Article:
And upon doing just that, I discovered that my computer isn’t really designed to handle multiple 100mp files. Even with a high-end computer system, I was met with some sluggish results. After a few layers, and some various layer masks, my computer would be working hard to keep up. Eventually, I reached out to Pratik Naik of Solstice Retouch, to help handle the retouching of these files. I then asked Pratik, one of the masters in the commercial retouching world to add his insights of retouching images with such high-end resolution power. Pratik writes –
The retouching started off with processing done in Capture One, where I exported shots with a neutral white balance. The retouching focused primarily on removing distractions while highlighting the central elements.
Because of the high dynamic range of the files, I could easily rescue specific details like blown out areas of the hair on one of the images. I exported a copy and layered it in.
For the color toning, we decided to go for a warm feel, to match the scene. Using curves and color balance, we pushed the warmth through the channels in curves, and the mid tones in the color balance.
We changed the clothing to black to match the headpiece and did some subtle liquify work to remove and distracting folds or bumps in the clothing.
However, the power of this sensor comes at a pretty hefty cost. At $44,000 for just the sensor (and $49,000 if you want a camera body and 80mm lens with it), the Phase One IQ3 100MP sensor is well beyond most people’s price range. However, Phase One is developed on a platform that many people don’t fully understand. Each Phase One medium format camera system is built on a modular design. By selling the sensor, camera body, and even the viewfinder in pieces, you’re able to upgrade your camera system in pieces, making it last much longer than other systems. While you may find your Canon or Nikon system to be obsolete in a couple years, Phase One systems are designed to stay relevant for years, building on a platform that is upgradeable piece by piece, making the systems justifiably affordable, once you break the bank to buy into the system from the get-go.
So how does the system compare to other Phase One, or even Hasselblad systems? It improves on an already incredible platform on just about every single level. The new Phase One XF body is sleek, and innovative, it feels modern compared to it’s older system in the DF645+. The sensor is a modern marvel, packing in such a staggering amount of data in every single photograph. But the system is still tied to archaic ways of shooting. The system is too big and powerful to handhold, with any sense of security (when I was handholding it on location, about 20% of the shots were missed focus from just unsteady hands). A tripod is by all accounts, a necessity, and shine from the system really comes from its tethering tools. That said, the new focusing system over the DF645+ bodies is a massive and undeniable improvement.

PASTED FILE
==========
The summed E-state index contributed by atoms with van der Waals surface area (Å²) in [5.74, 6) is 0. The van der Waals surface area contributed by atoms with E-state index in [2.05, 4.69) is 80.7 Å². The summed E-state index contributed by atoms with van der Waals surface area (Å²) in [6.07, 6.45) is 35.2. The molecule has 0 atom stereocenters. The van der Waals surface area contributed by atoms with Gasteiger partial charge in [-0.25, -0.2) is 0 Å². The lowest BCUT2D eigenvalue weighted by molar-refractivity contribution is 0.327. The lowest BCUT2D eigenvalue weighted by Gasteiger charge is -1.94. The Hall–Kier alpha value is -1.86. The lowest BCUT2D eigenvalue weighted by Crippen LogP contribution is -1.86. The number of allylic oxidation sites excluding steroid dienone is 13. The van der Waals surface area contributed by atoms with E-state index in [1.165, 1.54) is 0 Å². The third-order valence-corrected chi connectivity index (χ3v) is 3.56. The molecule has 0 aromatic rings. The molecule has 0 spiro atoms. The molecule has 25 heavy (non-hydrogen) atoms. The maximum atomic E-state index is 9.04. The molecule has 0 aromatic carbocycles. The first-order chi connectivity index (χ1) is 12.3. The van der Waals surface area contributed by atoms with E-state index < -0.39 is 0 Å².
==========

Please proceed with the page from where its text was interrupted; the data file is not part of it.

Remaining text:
Packed in the system, along with an incredible sensor, is a Seismometer, making sure you get no camera shake when mounting to a tripod. It also pairs seamlessly to Profoto strobes, without the need of a hotshoe trigger. Beyond that, you can find levels, live view, wifi, shooting with iPhones and iPads, and just about every other bell and whistle you’ve wanted in a camera, but Canon and Nikon haven’t been able to provide.
So the verdict? This is the best camera in the world today. At 100mp, no camera can compare with the image quality, and the sheer resolution power that this camera possesses. However, will a lifestyle photographer like this system? Probably not. But an advertising or landscape photographer will be in pure bliss. With this system, you’re required to be methodical, planning each step with precision. When done right, the work coming out of it is exceptional, but done wrong, and you’ll be sitting there wondering what all the fuss is about. Is this system the camera for everyone? Absolutely not…but it doesn’t try to be the every man’s camera. It finds it purpose, and does it flawlessly. Now, to come up with $44,000…